Costs and financial borrowing for an education in all health professions in the U.S. have risen sharply over the past decades. Debt on graduation now routinely exceeds $150,000 and even $200,000 for physicians, dentists and pharmacists. Various provisions of the health care reform law leverage the financial debt burden graduates carry by expanding and creating wholly new programs that promise to repay a portion of young clinicians’ loans if they practice in shortage-area locations and disciplines. The law expands the venerable National Health Service Corps, a program that repays educational loans for primary care, mental and dental health practitioners who work in designated shortage areas. The law creates new loan repayment programs to meet recognized workforce shortages in public health, allied health and the pediatric medical subspecialties. Just as importantly, another provision of the new law now exempts from federal income taxes the funds practitioners receive when participating in loan repayment programs offered by individual states, effectively increasing the value to participants of payments from these programs by around 25%, the typical federal tax rate.
In a country where deliberate health workforce planning has long been treated as an anathema, the health care reform law creates a National Health Care Workforce Commission. This new body is to serve as a source of information and recommendations for the Congress, President and states on topics like workforce shortages and the anticipated effects on the health care workforce of current and potential future public policies. The law also establishes a National Center for Health Care Workforce Analysis to fund state and regional analysis centers and otherwise contract for specific needed analyses. The law further establishes a grant program to support states’ own workforce planning and initiatives.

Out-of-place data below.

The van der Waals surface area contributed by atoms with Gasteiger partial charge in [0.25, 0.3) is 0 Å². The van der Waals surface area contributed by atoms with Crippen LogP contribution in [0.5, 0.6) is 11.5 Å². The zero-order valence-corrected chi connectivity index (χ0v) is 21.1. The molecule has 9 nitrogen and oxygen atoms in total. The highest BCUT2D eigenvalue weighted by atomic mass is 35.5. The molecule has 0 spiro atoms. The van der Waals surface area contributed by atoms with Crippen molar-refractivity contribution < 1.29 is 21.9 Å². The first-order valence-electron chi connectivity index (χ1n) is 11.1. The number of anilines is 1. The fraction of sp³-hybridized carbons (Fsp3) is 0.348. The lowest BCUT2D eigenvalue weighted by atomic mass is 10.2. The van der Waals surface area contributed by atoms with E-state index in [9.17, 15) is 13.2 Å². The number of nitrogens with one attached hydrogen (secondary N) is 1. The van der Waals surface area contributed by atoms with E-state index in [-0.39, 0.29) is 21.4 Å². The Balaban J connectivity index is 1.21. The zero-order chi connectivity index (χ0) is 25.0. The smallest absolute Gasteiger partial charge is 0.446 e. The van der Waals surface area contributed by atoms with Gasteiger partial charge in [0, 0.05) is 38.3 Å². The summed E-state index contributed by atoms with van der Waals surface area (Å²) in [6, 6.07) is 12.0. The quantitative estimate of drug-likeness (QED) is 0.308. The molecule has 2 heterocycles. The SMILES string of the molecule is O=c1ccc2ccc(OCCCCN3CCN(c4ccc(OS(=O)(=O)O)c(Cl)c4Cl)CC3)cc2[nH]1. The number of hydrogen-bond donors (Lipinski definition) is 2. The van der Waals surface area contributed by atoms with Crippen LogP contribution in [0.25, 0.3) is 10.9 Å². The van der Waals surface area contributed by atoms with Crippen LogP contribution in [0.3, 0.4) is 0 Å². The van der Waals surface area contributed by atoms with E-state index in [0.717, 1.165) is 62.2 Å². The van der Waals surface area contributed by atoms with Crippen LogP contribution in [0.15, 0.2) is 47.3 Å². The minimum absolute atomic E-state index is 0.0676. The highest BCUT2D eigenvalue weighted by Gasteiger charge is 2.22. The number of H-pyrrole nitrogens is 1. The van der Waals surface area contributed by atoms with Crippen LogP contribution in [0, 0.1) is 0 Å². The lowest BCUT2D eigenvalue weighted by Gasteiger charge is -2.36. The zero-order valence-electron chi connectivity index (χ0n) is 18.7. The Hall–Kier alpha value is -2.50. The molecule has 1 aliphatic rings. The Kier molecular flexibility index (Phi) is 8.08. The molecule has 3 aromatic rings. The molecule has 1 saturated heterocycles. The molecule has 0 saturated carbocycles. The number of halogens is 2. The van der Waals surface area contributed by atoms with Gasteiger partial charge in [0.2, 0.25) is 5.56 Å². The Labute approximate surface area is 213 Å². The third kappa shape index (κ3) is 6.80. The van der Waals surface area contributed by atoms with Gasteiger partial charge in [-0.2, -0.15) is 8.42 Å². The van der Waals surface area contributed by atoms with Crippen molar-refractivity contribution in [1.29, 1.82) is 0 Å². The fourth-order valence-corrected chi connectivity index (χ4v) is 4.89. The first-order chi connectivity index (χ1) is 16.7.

From an international perspective, there may be little unique or groundbreaking about the universal health insurance coverage provisions of the U.S.’s much touted health care reform law. Similarly, many of its health workforce provisions pursue strategies already used in other countries. And just as the health insurance “reform” provisions of this law do not fundamentally change the U.S. health care payment system, which remains based on private insurance, so the health care workforce provisions do not change the system’s fundamental reliance on subspecialty practitioners. Nevertheless, rarely do large countries pass sweeping laws creating so many new programs and incentives to influence key components of the training and distribution of a health care workforce. We find great promise in these collective workforce provisions. For a change, other countries may find something within U.S. health policy worth emulating.
Donald Pathman, M.D., M.P.H.
Michael Glasser, Ph.D.
Co-editors, Education for Health
1. The Patient Protection and Affordable Care Act. December 24, 2009. Available at http://democrats.senate.gov/reform/patient-protection-affordable-care-act-as-passed.pdf Accessed April 3, 2010.